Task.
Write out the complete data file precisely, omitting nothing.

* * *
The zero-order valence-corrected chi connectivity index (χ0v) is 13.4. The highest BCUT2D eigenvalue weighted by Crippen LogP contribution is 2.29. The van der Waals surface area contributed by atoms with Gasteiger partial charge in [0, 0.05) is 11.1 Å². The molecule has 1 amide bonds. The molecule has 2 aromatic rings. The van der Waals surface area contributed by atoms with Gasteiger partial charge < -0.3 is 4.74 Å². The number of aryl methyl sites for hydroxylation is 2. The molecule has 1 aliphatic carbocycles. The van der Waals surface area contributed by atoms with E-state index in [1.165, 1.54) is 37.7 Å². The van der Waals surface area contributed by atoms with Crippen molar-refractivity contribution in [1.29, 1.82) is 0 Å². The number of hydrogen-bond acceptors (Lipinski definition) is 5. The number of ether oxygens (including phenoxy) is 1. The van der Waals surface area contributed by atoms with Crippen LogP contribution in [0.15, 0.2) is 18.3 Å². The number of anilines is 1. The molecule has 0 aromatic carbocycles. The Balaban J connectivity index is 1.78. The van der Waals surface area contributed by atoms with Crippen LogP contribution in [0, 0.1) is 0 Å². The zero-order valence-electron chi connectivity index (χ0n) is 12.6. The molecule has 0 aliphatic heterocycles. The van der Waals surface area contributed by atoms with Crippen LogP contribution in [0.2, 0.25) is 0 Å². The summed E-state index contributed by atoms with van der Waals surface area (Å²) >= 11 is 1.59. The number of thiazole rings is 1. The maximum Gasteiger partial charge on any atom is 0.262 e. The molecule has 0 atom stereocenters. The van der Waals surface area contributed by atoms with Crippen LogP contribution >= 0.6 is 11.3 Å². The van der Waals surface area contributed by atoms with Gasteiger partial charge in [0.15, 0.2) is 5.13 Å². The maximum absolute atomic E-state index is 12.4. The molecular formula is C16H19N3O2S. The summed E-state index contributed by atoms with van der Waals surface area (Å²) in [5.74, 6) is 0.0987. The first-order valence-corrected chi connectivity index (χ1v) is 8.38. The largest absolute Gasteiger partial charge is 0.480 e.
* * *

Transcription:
The zero-order valence-corrected chi connectivity index (χ0v) is 13.4. The highest BCUT2D eigenvalue weighted by Crippen LogP contribution is 2.29. The van der Waals surface area contributed by atoms with Gasteiger partial charge in [0, 0.05) is 11.1 Å². The molecule has 1 amide bonds. The molecule has 2 aromatic rings. The van der Waals surface area contributed by atoms with Gasteiger partial charge < -0.3 is 4.74 Å². The number of aryl methyl sites for hydroxylation is 2. The molecule has 1 aliphatic carbocycles. The van der Waals surface area contributed by atoms with E-state index in [1.165, 1.54) is 37.7 Å². The van der Waals surface area contributed by atoms with Crippen molar-refractivity contribution in [1.29, 1.82) is 0 Å². The number of hydrogen-bond acceptors (Lipinski definition) is 5. The number of ether oxygens (including phenoxy) is 1. The van der Waals surface area contributed by atoms with Crippen LogP contribution in [0.15, 0.2) is 18.3 Å². The number of anilines is 1. The molecule has 0 aromatic carbocycles. The Balaban J connectivity index is 1.78. The van der Waals surface area contributed by atoms with Crippen LogP contribution in [0, 0.1) is 0 Å². The zero-order valence-electron chi connectivity index (χ0n) is 12.6. The molecule has 0 aliphatic heterocycles. The van der Waals surface area contributed by atoms with Crippen LogP contribution in [0.2, 0.25) is 0 Å². The summed E-state index contributed by atoms with van der Waals surface area (Å²) >= 11 is 1.59. The number of thiazole rings is 1. The maximum Gasteiger partial charge on any atom is 0.262 e. The molecule has 0 atom stereocenters. The van der Waals surface area contributed by atoms with Crippen LogP contribution >= 0.6 is 11.3 Å². The van der Waals surface area contributed by atoms with Gasteiger partial charge in [0.15, 0.2) is 5.13 Å². The maximum absolute atomic E-state index is 12.4. The molecular formula is C16H19N3O2S. The summed E-state index contributed by atoms with van der Waals surface area (Å²) in [5.74, 6) is 0.0987. The first-order valence-corrected chi connectivity index (χ1v) is 8.38. The largest absolute Gasteiger partial charge is 0.480 e.